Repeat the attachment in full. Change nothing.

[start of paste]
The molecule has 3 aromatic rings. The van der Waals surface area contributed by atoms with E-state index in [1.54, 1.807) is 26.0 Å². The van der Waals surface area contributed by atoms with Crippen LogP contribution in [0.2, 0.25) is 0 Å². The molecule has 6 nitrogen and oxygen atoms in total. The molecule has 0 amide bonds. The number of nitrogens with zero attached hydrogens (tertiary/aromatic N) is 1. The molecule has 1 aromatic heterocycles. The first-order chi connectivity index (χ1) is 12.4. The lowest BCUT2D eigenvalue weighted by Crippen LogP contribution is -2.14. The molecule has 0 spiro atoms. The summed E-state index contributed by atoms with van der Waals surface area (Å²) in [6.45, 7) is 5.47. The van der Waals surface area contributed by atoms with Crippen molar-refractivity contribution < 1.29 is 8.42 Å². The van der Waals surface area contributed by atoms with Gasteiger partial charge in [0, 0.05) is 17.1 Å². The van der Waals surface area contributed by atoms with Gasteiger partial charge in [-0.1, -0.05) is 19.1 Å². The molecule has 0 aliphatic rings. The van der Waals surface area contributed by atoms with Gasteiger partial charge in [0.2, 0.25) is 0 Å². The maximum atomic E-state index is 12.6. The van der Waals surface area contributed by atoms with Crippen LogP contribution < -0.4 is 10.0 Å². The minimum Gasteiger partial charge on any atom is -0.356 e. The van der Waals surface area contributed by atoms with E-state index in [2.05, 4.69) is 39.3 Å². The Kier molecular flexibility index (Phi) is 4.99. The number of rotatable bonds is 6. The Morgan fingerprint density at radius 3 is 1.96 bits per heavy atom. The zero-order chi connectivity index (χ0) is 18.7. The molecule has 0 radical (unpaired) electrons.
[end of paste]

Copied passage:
The molecule has 3 aromatic rings. The van der Waals surface area contributed by atoms with E-state index in [1.54, 1.807) is 26.0 Å². The van der Waals surface area contributed by atoms with Crippen LogP contribution in [0.2, 0.25) is 0 Å². The molecule has 6 nitrogen and oxygen atoms in total. The molecule has 0 amide bonds. The number of nitrogens with zero attached hydrogens (tertiary/aromatic N) is 1. The molecule has 1 aromatic heterocycles. The first-order chi connectivity index (χ1) is 12.4. The lowest BCUT2D eigenvalue weighted by Crippen LogP contribution is -2.14. The molecule has 0 spiro atoms. The summed E-state index contributed by atoms with van der Waals surface area (Å²) in [6.45, 7) is 5.47. The van der Waals surface area contributed by atoms with Crippen molar-refractivity contribution < 1.29 is 8.42 Å². The van der Waals surface area contributed by atoms with Gasteiger partial charge in [0, 0.05) is 17.1 Å². The van der Waals surface area contributed by atoms with Gasteiger partial charge in [-0.1, -0.05) is 19.1 Å². The molecule has 0 aliphatic rings. The van der Waals surface area contributed by atoms with Gasteiger partial charge in [0.2, 0.25) is 0 Å². The maximum atomic E-state index is 12.6. The van der Waals surface area contributed by atoms with Crippen LogP contribution < -0.4 is 10.0 Å². The minimum Gasteiger partial charge on any atom is -0.356 e. The van der Waals surface area contributed by atoms with E-state index in [2.05, 4.69) is 39.3 Å². The Kier molecular flexibility index (Phi) is 4.99. The number of rotatable bonds is 6. The Morgan fingerprint density at radius 3 is 1.96 bits per heavy atom. The zero-order chi connectivity index (χ0) is 18.7. The molecule has 0 radical (unpaired) electrons.